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Vestax PMC-08 Pro Mixer
Reviewer: Gizmo • Date: January 2006 • Price: £699/$799 • Link: Vestax

Vestax is a brand that reaches all corners of the scratch DJ world and indeed the wider DJ scene as well. The PDX range of turntables has been a contender for the Technics crown for some time now (and in my book easily wins but I digress) but the mixer that is iconic to most scratch heads is the PMC-07 in it's various guises. While the Rane is generally classed as the new king, nobody would ever call you crazy for buying an 07.

So a couple of years ago, Vestax thought it might be a good idea to have a look at the market and bring out a potential successor to the 07 in the shape of the 007. Sadly however, Vestax seemed to have sadly misjudged what the market wanted and ended up with a bit of a lame duck that sat between DJ genres and satisfied none of them. Hurting from these wounds (especially our review), The drawing board was dusted off and a clean slate was put in place. It was time to bring the classic 07 bang up to date incorporating all the things that made it great as well as adding new bells and whistles - and fixing the things that could have been done better. The result of this hard work is the new PMC-08 Professional Mixing Controller - or 08 as it will henceforth be known in this review.

Embracing the constant rampage of technological progress, Vestax have given the 08 a digital heart with an Apogee 24 bit 96k DSP. This digital technology gives Vestax a lot more scope with some of the mixer functions - the new crossfader is controlled digitally and the EQ has been expanded to allow you to get extremely flexible with the sound.

First Impressions

They say you never get a second chance to make a first impression, but with this new 08 you get 2 chances right from the start. Gone is the 2 tone split faceplate appearance and in comes Piano Black and a somewhat risky White/Orange colour scheme - very reminiscent of the new Sony colour scheme. The black is ultra-cool and will no doubt be the one people go for. But when people saw the white one at the recent DJs For Life event, everyone loved it. I guess I'm on my own then in this respect.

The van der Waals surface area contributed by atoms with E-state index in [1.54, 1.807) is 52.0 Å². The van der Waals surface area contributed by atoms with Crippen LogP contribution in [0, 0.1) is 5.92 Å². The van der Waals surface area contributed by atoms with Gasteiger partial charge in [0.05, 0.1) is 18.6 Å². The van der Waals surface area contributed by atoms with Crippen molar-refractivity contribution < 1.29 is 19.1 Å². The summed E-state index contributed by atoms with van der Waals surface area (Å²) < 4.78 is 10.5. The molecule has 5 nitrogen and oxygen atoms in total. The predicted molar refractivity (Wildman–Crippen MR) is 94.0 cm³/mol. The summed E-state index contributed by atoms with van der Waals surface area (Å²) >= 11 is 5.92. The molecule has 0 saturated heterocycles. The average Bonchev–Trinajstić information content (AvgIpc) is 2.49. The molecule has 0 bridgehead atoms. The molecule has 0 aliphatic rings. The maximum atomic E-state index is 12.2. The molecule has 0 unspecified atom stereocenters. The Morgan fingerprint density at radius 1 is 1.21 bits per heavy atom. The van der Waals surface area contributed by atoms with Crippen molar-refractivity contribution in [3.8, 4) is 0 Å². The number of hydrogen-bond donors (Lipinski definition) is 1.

When you first walk up to the 08, despite the new styling, it's quite obviously a Vestax mixer. Care has clearly been taken to make sure everything is laid out logically, aesthetically and familiar - as the most likely purchaser for this mixer is a former 07 owner. From a build point of view, everything lives up to the professional name tag. It's in the details as well like the knob protection bars at the front down to the industrial power supply connection. This unit feels like it'll be just as happy out on the road as it would in the bedroom.

it's a bit of a challenge to the scratch brain. Usually, mixers are pretty formulaic with most knobs and buttons being where you'd expect them to be. But the 08 feels like it was designed for Michael Knight - this is the mixer equivalent of Knightrider's KITT car. It's left to right knobs, switch, buttons and lights. Sure the familiarity is retained with the 07 features but it's all the new stuff on top and round the back that really takes some getting used to. Before approaching this mixer, I recommend a cup of coffee and an hour with the manual to figure out what everything does. Expect a Dummies Guide™ to the 08 to come out soon.

Let's break this down into it's constituent bits and bobs.